Unlike coding or writing, when you make food you can simply enjoy your creation without worrying about anything else. I enjoy discovering and creating a variety of food but I really dislike following recipes. I've finally designed an alternative to recipes that has been working well over the last year - doing experiments and noting my findings!
I write down three things in a notebook each time I make something new, along with the date - the process, the outcome, and what I want to do differently next time. Here is an example from my Focaccia experiments:
Making Foccacia Bread Take#1:
Notice that I've left out a number of details (so this cannot be really considered a recipe, not a good one at least) - for examples what is the size of my baking tray. This is not relevant to me as I only have that one tray and that's what I am going to use each time :)
To start the experiments, I do some research and discovery which involves reading some recipes and watching couple different youtube videos. From there, I come up with the starting process. Basically I make it up based on what makes sense to me. Because from then on, I know I can use the previous experiment's outcome to iterate on my steps.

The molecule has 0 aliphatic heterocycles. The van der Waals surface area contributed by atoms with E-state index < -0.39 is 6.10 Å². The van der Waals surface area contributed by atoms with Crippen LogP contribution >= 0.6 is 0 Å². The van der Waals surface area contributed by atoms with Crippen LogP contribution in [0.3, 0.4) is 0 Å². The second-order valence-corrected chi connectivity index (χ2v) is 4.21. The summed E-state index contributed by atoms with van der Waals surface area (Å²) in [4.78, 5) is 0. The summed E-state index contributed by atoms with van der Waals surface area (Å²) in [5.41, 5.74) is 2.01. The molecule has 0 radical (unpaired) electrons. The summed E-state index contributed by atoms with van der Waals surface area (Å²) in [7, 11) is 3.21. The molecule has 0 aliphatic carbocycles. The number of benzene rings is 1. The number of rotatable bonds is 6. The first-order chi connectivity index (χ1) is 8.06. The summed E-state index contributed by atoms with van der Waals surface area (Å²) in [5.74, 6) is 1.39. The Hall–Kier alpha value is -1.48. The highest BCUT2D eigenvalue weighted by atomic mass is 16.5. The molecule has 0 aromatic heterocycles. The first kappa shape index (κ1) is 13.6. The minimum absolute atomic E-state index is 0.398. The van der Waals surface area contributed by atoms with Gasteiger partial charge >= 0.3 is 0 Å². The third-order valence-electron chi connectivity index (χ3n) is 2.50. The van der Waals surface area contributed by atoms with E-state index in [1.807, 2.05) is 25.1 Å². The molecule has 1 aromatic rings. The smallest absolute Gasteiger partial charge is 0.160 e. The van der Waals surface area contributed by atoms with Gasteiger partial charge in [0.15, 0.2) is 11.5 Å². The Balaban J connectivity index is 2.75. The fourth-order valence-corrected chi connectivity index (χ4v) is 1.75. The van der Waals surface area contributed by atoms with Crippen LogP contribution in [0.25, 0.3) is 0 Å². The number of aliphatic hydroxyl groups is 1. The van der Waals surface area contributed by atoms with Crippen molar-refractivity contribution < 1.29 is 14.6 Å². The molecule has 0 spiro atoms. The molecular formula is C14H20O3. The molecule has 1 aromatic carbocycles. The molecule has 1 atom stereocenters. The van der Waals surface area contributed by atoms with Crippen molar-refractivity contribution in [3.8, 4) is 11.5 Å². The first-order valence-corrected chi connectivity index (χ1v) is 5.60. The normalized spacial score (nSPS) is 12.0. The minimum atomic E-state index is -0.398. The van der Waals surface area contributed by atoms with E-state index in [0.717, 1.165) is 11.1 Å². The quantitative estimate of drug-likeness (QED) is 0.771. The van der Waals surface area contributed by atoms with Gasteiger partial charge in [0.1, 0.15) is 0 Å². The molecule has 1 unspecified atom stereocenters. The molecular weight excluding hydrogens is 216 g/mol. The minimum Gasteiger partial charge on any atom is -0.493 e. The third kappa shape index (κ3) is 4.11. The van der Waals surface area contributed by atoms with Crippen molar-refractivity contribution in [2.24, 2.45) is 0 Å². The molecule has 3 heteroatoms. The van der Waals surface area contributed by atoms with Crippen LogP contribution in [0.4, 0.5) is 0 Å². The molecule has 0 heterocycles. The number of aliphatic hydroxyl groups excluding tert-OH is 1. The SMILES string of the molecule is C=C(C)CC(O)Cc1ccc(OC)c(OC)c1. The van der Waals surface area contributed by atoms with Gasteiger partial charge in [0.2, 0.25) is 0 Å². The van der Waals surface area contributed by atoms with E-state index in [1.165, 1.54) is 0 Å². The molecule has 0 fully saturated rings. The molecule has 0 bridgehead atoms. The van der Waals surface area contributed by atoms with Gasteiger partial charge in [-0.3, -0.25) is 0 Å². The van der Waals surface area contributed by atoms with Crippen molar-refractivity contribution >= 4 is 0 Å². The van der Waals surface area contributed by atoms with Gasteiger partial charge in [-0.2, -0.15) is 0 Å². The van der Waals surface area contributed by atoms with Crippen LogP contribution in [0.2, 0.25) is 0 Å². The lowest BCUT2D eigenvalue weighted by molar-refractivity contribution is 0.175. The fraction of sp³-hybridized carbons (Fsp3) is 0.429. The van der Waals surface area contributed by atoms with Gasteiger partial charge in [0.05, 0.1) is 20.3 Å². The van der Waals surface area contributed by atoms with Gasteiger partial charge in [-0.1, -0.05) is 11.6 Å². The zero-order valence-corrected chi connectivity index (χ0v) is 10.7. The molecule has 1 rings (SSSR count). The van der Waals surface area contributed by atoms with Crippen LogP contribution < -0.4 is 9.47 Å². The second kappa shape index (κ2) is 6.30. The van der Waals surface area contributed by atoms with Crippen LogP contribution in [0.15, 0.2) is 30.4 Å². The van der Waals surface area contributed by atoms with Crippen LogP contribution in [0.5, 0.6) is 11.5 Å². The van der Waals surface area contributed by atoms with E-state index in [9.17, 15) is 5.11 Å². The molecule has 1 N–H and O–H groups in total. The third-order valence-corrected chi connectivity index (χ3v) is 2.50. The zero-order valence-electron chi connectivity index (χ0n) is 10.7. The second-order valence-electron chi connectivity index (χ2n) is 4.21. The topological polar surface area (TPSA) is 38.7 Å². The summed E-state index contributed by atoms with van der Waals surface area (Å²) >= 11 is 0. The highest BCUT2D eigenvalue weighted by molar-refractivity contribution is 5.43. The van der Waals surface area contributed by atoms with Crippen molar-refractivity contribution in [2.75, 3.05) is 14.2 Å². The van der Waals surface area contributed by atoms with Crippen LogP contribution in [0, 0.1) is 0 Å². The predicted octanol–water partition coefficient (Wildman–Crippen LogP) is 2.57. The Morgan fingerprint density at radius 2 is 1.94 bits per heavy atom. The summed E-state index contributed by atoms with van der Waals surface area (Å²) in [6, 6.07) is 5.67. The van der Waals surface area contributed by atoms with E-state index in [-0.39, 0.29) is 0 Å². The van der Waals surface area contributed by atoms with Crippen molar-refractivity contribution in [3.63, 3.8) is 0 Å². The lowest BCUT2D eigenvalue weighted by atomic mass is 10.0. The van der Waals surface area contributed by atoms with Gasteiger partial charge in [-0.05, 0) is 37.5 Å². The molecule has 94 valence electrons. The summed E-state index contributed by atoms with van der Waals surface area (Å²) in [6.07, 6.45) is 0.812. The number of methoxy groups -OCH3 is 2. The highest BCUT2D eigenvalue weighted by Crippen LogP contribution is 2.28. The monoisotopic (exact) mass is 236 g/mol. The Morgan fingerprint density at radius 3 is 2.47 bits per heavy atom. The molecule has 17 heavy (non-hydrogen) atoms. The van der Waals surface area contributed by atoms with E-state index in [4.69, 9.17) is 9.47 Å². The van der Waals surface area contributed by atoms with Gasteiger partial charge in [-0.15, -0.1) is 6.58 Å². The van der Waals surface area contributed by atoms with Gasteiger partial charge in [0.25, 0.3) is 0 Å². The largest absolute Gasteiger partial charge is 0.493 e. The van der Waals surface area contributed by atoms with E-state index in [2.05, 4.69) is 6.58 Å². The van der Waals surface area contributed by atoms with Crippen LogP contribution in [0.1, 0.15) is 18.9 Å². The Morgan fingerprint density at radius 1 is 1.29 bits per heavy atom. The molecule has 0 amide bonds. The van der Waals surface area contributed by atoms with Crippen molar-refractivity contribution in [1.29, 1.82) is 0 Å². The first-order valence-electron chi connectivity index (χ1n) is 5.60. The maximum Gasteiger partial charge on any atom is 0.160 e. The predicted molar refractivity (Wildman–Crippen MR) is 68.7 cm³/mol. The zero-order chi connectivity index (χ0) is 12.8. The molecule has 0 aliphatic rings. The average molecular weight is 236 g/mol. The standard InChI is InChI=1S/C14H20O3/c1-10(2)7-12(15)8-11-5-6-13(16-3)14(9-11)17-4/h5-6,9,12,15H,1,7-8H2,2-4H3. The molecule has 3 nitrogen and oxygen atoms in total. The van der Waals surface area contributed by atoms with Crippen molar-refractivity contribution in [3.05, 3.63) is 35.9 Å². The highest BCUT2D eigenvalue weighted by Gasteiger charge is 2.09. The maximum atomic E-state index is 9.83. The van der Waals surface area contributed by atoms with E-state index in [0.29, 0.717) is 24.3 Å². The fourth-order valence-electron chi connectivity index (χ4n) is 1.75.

Writing down my process in detail, describing the outcome, and adding notes for what to do differently next time, allows me to pick up right where I left off next time. I used to try to remember this in my head, but writing it down is much more freeing! There is a much better chance of improving and optimizing in the next iteration. Or being able to actually recreate something that turned out well in the past!
After several experiments, you will get the outcome you desire with very little in the "To do next time" section. At this point you can start following "the process" in your last experiment as your recipe. You don't have to go searching for online recipes or youtube videos each time you want to cook something. I keep my experiment notes in a notebook close to the kitchen.
P.S. If you do decide to follow this process I would love to hear about it. And of course if you're craving some focaccia bread you can use the process in take#2 as your starting point :)
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